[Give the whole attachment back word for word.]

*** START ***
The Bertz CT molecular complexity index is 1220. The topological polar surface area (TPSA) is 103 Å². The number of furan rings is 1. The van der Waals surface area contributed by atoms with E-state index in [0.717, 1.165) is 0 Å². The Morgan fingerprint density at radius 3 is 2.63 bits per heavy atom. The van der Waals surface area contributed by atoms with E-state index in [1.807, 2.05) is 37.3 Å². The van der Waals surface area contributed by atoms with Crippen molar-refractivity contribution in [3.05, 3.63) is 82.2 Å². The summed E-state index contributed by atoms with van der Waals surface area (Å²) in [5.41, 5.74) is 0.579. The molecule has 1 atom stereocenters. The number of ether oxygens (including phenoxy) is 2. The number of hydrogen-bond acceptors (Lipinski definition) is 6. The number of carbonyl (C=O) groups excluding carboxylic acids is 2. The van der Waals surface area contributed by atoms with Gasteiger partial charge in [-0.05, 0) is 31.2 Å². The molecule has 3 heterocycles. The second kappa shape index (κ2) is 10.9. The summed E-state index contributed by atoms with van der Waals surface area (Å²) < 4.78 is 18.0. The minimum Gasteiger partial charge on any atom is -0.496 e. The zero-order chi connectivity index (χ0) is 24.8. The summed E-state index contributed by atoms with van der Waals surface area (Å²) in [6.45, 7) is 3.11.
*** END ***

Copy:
The Bertz CT molecular complexity index is 1220. The topological polar surface area (TPSA) is 103 Å². The number of furan rings is 1. The van der Waals surface area contributed by atoms with E-state index in [0.717, 1.165) is 0 Å². The Morgan fingerprint density at radius 3 is 2.63 bits per heavy atom. The van der Waals surface area contributed by atoms with E-state index in [1.807, 2.05) is 37.3 Å². The van der Waals surface area contributed by atoms with Crippen molar-refractivity contribution in [3.05, 3.63) is 82.2 Å². The summed E-state index contributed by atoms with van der Waals surface area (Å²) in [5.41, 5.74) is 0.579. The molecule has 1 atom stereocenters. The number of ether oxygens (including phenoxy) is 2. The number of hydrogen-bond acceptors (Lipinski definition) is 6. The number of carbonyl (C=O) groups excluding carboxylic acids is 2. The van der Waals surface area contributed by atoms with Gasteiger partial charge in [-0.05, 0) is 31.2 Å². The molecule has 3 heterocycles. The second kappa shape index (κ2) is 10.9. The summed E-state index contributed by atoms with van der Waals surface area (Å²) < 4.78 is 18.0. The minimum Gasteiger partial charge on any atom is -0.496 e. The zero-order chi connectivity index (χ0) is 24.8. The summed E-state index contributed by atoms with van der Waals surface area (Å²) in [6.45, 7) is 3.11.